Nassau County Comptroller George Maragos warned last week that the county could end the 2012 fiscal year with a $45 million budget deficit after announcing on Friday that the county had finished 2011with a $50.4 million deficit.
Maragos blamed the refusal of the Nassau County Interim Finance Authority and Democrats in the county Legislature to approve the bonding of $43.1 million in bonding for property tax refunds for the nearly $51-million deficit in 2011 during a press conference at his Mineola office.
“Similarly, the projected $45 million deficit in 2012 is partially the result of the anticipated failure of NIFA and the legislative minority to again approve the 2012 budgeted bonding for tax refunds,” said Maragos, who is a Village of Russell Gardens resident. “This ongoing lack of cooperation will continue to negatively affect the county.”
Last month, the county Legislature’s Democratic caucus did not provide the votes necessary to approve Nassau County Executive Edward Mangano’s plan to bond $41 million to pay for property tax refunds in 2011.
For any borrowing to be approved, the 19-member Legislature must support the proposal by a two-thirds majority.
With Republicans holding a 10-9 majority, that would mean at least three members of the Democratic caucus would have to cross party lines for any borrowing approval.
Democrats in the Legislature have previously indicated they would not support any further borrowing to pay for property tax refunds until an agreement is made with Republicans for what they called “fairer” redistricting plans for the county’s legislative districts.
Minority Leader Kevan Abrahams (D-Freeport) said last week’s announcement by Maragos is another example of Mangano failing to achieve savings in the county budget.
“He has given out tens of millions in crony contracts and wasted millions on baseless lawsuits,” Abrahams said of Mangano in a written statement. “Overtime in the county under his watch has run amok. He went back on his word to the youth and seniors in the county by cutting their funding and he has consistently begged the Legislature over and over to bail him out by borrowing and creating more and more deficits for years to come.”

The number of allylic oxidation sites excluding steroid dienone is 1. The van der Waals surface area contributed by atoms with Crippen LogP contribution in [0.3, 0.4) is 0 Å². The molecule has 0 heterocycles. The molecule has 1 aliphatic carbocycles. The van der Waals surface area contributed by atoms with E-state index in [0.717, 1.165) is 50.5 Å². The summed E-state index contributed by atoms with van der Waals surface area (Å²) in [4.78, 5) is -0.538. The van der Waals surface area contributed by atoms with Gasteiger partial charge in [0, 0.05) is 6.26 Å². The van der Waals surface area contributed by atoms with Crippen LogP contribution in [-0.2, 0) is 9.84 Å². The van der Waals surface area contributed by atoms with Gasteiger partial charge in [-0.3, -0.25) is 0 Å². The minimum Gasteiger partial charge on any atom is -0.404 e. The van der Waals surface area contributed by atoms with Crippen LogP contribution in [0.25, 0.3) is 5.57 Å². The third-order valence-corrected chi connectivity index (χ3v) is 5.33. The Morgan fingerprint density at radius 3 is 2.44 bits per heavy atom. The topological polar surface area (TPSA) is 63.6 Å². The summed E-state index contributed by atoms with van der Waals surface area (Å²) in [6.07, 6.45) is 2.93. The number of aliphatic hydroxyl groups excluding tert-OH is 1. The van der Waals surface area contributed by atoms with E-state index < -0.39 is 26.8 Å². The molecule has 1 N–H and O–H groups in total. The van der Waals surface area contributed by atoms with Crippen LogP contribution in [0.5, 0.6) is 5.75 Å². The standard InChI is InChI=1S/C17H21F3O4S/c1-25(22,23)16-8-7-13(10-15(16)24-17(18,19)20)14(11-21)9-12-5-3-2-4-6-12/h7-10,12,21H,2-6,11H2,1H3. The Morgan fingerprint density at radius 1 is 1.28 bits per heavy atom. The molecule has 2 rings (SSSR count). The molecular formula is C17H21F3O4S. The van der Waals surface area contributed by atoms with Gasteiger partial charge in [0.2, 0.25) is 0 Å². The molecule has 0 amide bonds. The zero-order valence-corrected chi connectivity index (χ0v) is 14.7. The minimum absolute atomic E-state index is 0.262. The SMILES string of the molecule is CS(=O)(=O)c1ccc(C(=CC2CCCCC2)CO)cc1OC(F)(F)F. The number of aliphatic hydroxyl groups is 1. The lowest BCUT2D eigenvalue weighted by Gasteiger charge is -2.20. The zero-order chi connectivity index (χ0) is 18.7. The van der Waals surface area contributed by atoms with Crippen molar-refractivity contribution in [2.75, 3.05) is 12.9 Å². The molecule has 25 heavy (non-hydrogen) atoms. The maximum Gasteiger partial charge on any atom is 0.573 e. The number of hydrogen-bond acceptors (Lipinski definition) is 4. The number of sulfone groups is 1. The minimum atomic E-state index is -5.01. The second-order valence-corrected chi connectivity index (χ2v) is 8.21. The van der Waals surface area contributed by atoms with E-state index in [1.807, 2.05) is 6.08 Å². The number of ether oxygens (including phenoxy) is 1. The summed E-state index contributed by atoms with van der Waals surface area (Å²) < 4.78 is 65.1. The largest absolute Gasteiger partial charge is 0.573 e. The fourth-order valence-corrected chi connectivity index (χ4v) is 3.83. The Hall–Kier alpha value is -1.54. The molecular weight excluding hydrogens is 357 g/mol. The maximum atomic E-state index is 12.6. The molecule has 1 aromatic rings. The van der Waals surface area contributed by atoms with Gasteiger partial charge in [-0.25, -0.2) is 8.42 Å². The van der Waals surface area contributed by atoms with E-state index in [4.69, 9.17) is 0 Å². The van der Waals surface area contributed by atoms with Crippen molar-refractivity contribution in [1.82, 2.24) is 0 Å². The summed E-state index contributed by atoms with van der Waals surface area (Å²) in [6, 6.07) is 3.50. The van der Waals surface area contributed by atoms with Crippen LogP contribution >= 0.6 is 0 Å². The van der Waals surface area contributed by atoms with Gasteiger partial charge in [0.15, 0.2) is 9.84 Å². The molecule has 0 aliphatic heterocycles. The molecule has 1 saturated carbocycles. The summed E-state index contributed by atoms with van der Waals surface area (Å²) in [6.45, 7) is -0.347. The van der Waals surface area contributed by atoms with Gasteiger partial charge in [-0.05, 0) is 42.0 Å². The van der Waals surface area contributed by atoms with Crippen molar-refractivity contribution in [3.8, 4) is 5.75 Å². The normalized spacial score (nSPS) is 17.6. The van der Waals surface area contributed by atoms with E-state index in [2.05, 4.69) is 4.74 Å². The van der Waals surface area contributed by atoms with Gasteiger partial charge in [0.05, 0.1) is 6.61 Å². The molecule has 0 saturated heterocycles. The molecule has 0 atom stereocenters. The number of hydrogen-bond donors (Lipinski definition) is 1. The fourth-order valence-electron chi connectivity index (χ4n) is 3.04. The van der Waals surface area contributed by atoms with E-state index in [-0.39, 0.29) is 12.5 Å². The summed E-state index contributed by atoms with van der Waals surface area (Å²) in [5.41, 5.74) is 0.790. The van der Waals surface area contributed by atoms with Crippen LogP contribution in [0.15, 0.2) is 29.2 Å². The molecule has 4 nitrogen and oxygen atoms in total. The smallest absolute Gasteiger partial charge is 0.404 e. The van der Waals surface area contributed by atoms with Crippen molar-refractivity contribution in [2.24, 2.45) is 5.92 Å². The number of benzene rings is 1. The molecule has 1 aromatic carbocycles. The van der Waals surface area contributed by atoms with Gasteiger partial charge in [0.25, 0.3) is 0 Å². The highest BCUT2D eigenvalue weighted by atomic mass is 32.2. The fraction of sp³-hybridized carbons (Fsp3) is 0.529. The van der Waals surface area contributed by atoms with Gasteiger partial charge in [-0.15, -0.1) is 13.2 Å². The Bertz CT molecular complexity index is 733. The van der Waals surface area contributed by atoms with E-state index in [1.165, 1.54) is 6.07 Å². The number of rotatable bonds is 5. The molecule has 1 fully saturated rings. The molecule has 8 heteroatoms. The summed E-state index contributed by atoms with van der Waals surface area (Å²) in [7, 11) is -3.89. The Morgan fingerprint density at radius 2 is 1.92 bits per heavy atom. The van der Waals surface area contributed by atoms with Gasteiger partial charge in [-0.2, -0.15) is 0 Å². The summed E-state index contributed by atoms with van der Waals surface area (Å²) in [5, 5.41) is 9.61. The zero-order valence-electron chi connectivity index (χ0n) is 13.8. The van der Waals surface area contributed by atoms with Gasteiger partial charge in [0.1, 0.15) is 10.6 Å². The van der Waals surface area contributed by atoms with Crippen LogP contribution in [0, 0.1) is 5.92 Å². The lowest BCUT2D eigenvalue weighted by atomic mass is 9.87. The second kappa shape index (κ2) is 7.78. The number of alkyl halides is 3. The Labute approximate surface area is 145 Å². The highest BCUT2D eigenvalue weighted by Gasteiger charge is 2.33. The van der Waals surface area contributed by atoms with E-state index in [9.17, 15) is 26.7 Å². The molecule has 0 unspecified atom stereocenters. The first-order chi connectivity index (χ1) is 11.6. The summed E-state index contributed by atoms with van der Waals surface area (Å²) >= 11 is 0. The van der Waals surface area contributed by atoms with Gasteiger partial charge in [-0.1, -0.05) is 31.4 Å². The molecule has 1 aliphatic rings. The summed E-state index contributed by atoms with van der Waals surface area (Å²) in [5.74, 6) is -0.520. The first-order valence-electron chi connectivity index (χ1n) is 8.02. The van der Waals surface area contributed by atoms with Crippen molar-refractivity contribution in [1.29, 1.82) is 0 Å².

On July 5, more than 53 of the county’s social service agencies shut down their summer programs following the county Legislature’s failure last month to come to terms on an agreement to provide $8 million in funding to save the programs.
Of the county agencies to lose funding, 40 were youth social service programs, while 13 were mental health and chemical dependency coalitions.
Funding for the 40 youth service agencies was previously made available through revenue from the county’s red-light camera program.
Mangano said last month that the social service agencies would lose their funding if the county Legislature did not approve the borrowing Nassau’s 2011 property tax refunds.
“Of course with this type of blatant fiscal mismanagement, (Mangano) will end the year in a $50-million deficit,” Abrahams said. “I am surprised it’s not more.”
Abrahams said the only real savings the county has earned this year cannot be attributed to Mangano’s adminstration.
“The only real savings (Mangano) was able to achieve was due to the wage freeze imposed by NIFA, which he initially fought,” Abrahams said.
The county has also received savings from an increase in its sales tax revenue, but it won’t be enough to pull the budget out of its deficit, Maragos said.
“We were projecting approximately a 3 percent sales tax increase,” the county comptroller said. “We’ve increased that projection now to 5 percent, so that added approximately $20 million.”
But, with the expectation that Mangano will not receive cooperation from NIFA and the county Legislature’s Democratic caucus on his administration’s bonding request, Maragos said the county executive should look to other cost-cutting methods to avoid a deficit in 2012.
“I urge county executive Mangano to take immediate steps to cut costs and raise non-tax revenues in order to end 2012, not only in balance, but with a surplus in order to replenish the county’s fund balance,” Maragos said.
By targeting $90 million in savings and restoring the unreserved fund balance to its 2010 levels, the county should be able to begin to take steps to avoid a deficit in 2012, Maragos said.
“On a cash-flow basis we are very healthy and that’s something we are continuously monitoring, but again if these steps aren’t taken then, as I indicated, we will be adding $50 milion to $60 million to the fund reserve of the county,” Maragos said.
Although the county is facing a situation where it could again have a deficit in 2012, Maragos said it still is possible for Nassau’s finances to improve this year.
“Managing to close a $30 million or $45 million projected budget deficit at this time of year should not be an insurmountable task,” the county comptroller said. “It should be doable and again it will be done with zero borrowing for property tax refunds.”
Reach reporter John Santa by e-mail at email@example.com or by phone at 516.307.1045 x203